Loosely adapted from Anton Chekhov’s short story “Ward 6,” Russian period drama “Ragin” unfolds in a mental hospital where, as is often the case with loony bin-set films, the doctors are nearly as crazy as the inmates. Pic reps the feature debut for TV-and-theater helmer Kirill Serebrennikov, who works hard to inject cinematic flavor with mobile lensing and editing tricks but hasn’t yet quite cracked pacing, although perfs hold up well here. Made for TV to commemorate the 100-year anniversary of Chekhov’s death last year, “Ward 6” may find release via further tube airings abroad before internment in ancillary.
Idealistic Andrey Yefimitch Ragin (Aleksei Guskov) is the head doctor at a provincial nuthouse near St. Petersburg at the end of the 19th century. He reads about new methods for treating hysteria developed by a Viennese doctor (Julian Wigand), ideas illustrated onscreen by fantasy sequences set in a stark operating theater that contrasts with the squalor of Ragin’s own filthy, poorly disciplined asylum.
Ragin’s curative efforts are constantly undermined by his unruly staff, characters partly drawn from the original Chekhov story and partly inventions of the script by Mikhail Ugarov, Dmitry Zverkov and Inna Tchachenko. Nurses regularly have sex with the patients and staff (a point definitely not in Chekhov), while the guards beat the patients (a point that is).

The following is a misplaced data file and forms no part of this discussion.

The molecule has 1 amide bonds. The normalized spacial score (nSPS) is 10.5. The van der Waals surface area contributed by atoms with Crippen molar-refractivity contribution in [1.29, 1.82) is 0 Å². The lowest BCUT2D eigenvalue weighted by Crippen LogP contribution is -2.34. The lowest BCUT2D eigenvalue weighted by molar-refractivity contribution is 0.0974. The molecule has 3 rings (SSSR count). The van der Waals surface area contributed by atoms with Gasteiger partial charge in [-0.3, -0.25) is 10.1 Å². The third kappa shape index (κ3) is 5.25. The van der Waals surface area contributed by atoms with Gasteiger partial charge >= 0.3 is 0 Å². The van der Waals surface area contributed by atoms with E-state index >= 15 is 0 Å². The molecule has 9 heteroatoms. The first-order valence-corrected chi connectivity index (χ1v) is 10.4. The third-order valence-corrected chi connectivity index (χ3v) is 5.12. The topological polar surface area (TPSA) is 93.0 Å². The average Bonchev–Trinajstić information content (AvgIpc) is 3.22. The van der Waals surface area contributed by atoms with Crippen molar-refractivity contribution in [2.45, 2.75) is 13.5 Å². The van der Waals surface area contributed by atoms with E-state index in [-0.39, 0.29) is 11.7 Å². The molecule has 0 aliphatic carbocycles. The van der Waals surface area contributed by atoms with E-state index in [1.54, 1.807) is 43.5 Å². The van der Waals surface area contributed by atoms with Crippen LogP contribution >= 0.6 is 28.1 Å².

Ragin’s major rival is his junior colleague Evgeny (Dmitri Muliar), who prefers more brutal behaviorist methods of treatment, like a souped-up swivel chair that spins patients around continuously, which he demonstrates using a live monkey as the victim. (Visible onscreen distress of the real animal in this scene may worry animal welfare watchdogs.)
While Evgeny tries to finagle financing for his invention from the local aristos, Ragin spends more and more time in Ward 6, where the most disturbed male inmates are kept. There he engages in long philosophical debates with patient Ivan Gromov (Alexander Galibin), a former bailiff, who sardonically mocks Ragin’s elaborate theories. The two also bicker about the nature of suffering in classic Russian literary fashion.
Serebrennikov’s helming will provoke minor suffering for auds who might wonder what point exactly he and his scriptwriting troika are trying to make. Meanwhile, despite the title change, focus on additional characters dilutes attention paid to Ragin, a more complex, interesting and tragic figure in Chekhov’s original.
Matters are not helped by somewhat mannered, stage-style thesping, particularly from star and producer Guskov.
Editing by Kirk von Heflin is jerkily assembled, and pace slumps badly anyway in latter half, while lighting by d.p. Artur Gimpel and art direction by Pavel Parchomenko are slick, but not especially interesting.